Goldman Sachs Sees iGaming, Sports Betting Growth Outpacing E-Commerce
Posted on: March 23, 2021, 08:07h.
Last updated on: June 23, 2021, 01:06h.
The domestic online casinos and sports wagering markets are two of the biggest consumer-related stories, and are poised to notch enviable compound annual growth (CAGR) for over a decade, according to Goldman Sachs.
Citing the familiar catalysts of a positive legislative environment and rising consumer interest, the investment bank reveals one of the more optimistic total addressable market estimates for iGaming and sports wagering seen to date.
We expect a combination of favorable legislation and consumer adoption to drive growth in US online sports betting and internet gambling (i-Gaming) from $900 million/$1.5 billion markets today to $39 billion/$14 billion in 2033, equating to 40 percent/27 percent CAGRs for over a decade,” said Goldman in a note to clients.
That sports wagering market forecast is not only in the higher echelon relative to other research firms’ projections, it’s beyond what some operators are estimating. For example, at its recent investor day, DraftKings (NASDAQ:DKNG) said it believes the US online sports betting market could be worth $22 billion in a few years, assuming 100 percent legalization.
Putting Growth Into Context
Traditionally, gaming companies are classified in the consumer discretionary sector, making a point raised by Goldman all the more eye-catching for investors and operators alike.
The bank says the aforementioned 40 percent and 27 percent CAGR estimates assigned to online sports wagering and internet casinos are well in excess of the 18 percent CAGR forecast for e-commerce — excluding online travel bookings — over the next decade. Further putting those projections for the gaming segments into perspective, the bank says no online retail niche will sport a CAGR north of 22 percent over that period.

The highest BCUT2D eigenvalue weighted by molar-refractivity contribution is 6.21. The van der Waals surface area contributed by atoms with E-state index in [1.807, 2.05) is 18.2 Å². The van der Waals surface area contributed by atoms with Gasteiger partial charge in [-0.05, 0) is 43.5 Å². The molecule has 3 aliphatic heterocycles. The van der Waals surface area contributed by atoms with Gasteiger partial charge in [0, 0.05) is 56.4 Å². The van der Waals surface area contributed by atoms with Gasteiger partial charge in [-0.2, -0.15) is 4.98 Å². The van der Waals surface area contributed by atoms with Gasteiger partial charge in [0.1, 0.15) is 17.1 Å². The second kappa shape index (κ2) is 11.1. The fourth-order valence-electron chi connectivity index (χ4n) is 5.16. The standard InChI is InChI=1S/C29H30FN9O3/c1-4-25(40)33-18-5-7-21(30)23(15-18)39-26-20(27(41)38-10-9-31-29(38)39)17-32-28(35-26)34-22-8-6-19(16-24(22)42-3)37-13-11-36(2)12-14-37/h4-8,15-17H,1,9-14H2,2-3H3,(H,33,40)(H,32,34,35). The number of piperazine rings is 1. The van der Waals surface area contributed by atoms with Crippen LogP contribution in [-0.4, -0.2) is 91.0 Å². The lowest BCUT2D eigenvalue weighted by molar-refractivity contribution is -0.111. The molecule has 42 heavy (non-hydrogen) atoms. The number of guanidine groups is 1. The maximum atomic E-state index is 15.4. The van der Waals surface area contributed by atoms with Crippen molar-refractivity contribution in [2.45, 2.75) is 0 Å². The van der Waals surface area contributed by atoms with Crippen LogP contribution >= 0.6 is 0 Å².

In fact, the internet is one of the primary reasons Wall Street is broadly enthusiastic about sports wagering companies. Brick-and-mortar sportsbooks are low-margin enterprises, while online operators face lower fixed costs.
“Importantly, sports betting and i-Gaming do not have physical distribution centers, so capital requirements are far more limited, particularly when comparing online to off-line equivalents across categories,” according to Goldman. “As a result, returns on invested capital have the potential to be significantly higher than other categories with physical products, allowing for more moderate decremental margins.”
Specific Names Goldman Likes
The universe of iGaming and sports wagering equities is increasingly expansive, but Goldman raised price targets on four of those stocks today: Caesars Entertainment (NASDAQ:CZR), DraftKings (NASDAQ:DKNG), Penn National Gaming (NASDAQ:PENN) and Rush Street Interactive (NYSE:RSI).
The bank’s bullish call arrives a day after Caesars and Penn were added to the S&P 500, becoming the fourth and fifth gaming names in the benchmark.
Goldman also highlighted sports betting’s social aspects, which bolster network effects, noting the value of media integration in the space. Analysts are increasingly keen on gaming stocks with media exposure — a strategy Penn is lauded for via its stake in Barstool Sports. Goldman boosted its estimate on that stock to $153 from $139.
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